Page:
logo-rebrandphone Skip to main content

Compare motorbike insurance quotes

Get a quote in minutes and you could pay £132.84* or less for motorbike insurance

In partnership with
Black motorbike

*51% of consumers who purchased Motorbike Insurance through this service provided by Seopa Ltd in August 2020 were quoted less than £132.84. The price you could achieve is dependent on your individual circumstances.

How does it work?

Enter your details

Get personalised quotes in minutes by providing a few car and driver details.

Compare quotes

Find the car insurance that’s right for you by exploring our best deals.

Apply and save

Start saving money and apply with your chosen provider.

Find the motorbike insurer that suits you

Get a detailed insight into the top motorcycle insurance providers or cast your net wider by viewing all car insurance companies...
Principal logo


Hastings direct car insurance

Hastings Direct



One Call Insurance

Admiral logo


esure car insurance provider


AA car insurance logo


What our customers say

“Really easy, and great quotes, saving me a lot of money on my new car insurance renewal!”

Fior Liza Camilo

“I have used Uswitch before and they offer brilliant service.”

Felician Fisca

“How all of these things should be, quick & easy. Buying a new car should be exactly the same“

Matthew Joy

"Very helpful"


Man on motorbike

Can you get cheaper motorbike insurance?

If you answer yes to all these questions you could...

Is your motorbike factory standard?

Insurers get wary when owners tinker with engine management and exhaust systems to get more power and faster acceleration.

Will you ride solo only, without a pillion passenger?

A passenger is a 'third party' and your insurer has to pay out for any injuries to them. That's why insurers offer discounts for solo riders.

Do you only ride your motorbike for pleasure, not work?

Business use, even commuting, increases the risk of claims because you might be riding in busy traffic.

Have you got a clean driving licence?

Watch that throttle hand! One speeding fine might not bump up your premium but any more will. Build up that no claims discount.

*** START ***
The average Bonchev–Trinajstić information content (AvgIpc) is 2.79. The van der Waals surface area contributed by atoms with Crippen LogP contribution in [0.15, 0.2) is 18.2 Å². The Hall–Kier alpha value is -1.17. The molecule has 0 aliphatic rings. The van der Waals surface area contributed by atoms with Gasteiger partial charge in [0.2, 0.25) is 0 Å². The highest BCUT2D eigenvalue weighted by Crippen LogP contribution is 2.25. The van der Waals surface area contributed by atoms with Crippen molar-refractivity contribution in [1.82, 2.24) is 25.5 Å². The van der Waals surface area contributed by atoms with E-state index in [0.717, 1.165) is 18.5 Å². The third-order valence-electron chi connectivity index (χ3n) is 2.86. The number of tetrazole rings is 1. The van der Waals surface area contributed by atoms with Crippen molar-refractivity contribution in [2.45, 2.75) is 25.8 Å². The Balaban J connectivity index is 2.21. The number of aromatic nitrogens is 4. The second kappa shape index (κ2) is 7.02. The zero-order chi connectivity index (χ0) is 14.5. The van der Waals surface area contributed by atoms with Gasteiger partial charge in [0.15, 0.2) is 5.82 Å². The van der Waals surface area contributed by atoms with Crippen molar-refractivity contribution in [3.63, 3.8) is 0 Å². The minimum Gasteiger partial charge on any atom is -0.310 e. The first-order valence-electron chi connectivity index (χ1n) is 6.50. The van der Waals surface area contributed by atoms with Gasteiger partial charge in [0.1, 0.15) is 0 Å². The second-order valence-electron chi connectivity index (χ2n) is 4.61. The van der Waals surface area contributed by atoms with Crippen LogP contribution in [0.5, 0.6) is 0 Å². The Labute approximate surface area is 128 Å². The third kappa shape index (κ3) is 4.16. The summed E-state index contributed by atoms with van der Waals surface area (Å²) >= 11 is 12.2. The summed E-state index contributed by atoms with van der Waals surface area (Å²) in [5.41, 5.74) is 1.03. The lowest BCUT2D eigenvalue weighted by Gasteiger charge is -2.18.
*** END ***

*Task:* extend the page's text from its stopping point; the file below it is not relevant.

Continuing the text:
Car underneath an umbrella

Is third party insurance cheaper than fully comprehensive insurance?

Comprehensive vs third party - what's the difference? You might expect third party only to be the cheapest form of insurance cover — after all, third party offers the least protection of all types of insurance. But this isn’t always the case, and drivers can end up paying more for less cover. Third party insurance (known as third party only or TPO) is the minimum amount of cover you need to drive legally in the UK.

Read our full guide

Explore our guides

Find in-depth information on everything you need to know about comparing motorbike insurance and switching your cover.

See more guides

Am I insured if I drive someone else's car?

Before you borrow a friend's of relative's car, do you know whether you're insured? Even if you have your own comprehensive car insurance policy, you may not be covered to drive another vehicle.

Car overturned, emergency services

What to do when your car is declared a write off

All you need to know about insurance write-off categories. Find out what happens when your insurer considers your car too damaged to repair economically.

Speed Awareness Course: Everything you need to know

Speed awareness course: All you need to know. Some drivers caught speeding can attending a speed awareness course rather than a fine and points on their licence.

Car Insurance: Your Questions Answered

We've answered common car insurance questions to help you understand what you need and to decide what car insurance is best for you.

Advanced driving and intensive driving courses

Advanced driving course can make you a safer risk to insurers. Find out about the benefits of taking advanced driving and intensive driving courses and what insurance discounts you might get.

Car Warranty | Used and Extended Car Warranties

While car insurance can cover the cost of repairing your vehicle after an accident, car warranty could be a useful extra for when something goes wrong.

Motorbike insurance FAQs

Motorbike insurance is a legal requirement for anyone riding a motorcycle, scooter or moped on the road. The legal minimum is third party insurance that protects you against any liabilities you may have if you cause an accident and damage another vehicle or injure another person. Some types of motorbike insurance will also cover you for the loss or damage of your bike.

If you ride any kind of motorbike – what the government now calls powered two-wheelers – without the correct insurance you are breaking the law and could face a fine, points on your licence, and you could even have your bike seized by the police.

Not all motorbike insurance policies are the same, and what’s covered will depend on the cover level you opt for. 

There are three different levels of motorcycle insurance available in the UK: 

You will also need to tell your insurer how you will use your motorcycle. The basic level of cover is Social, domestic and pleasure (SDP)

You can then add:

  • Commuting – to one place of work (or to the station each day to get the train to work)

  • Business use – varying levels depending on whether you visit different workplaces, or clients and work sites and what you carry with you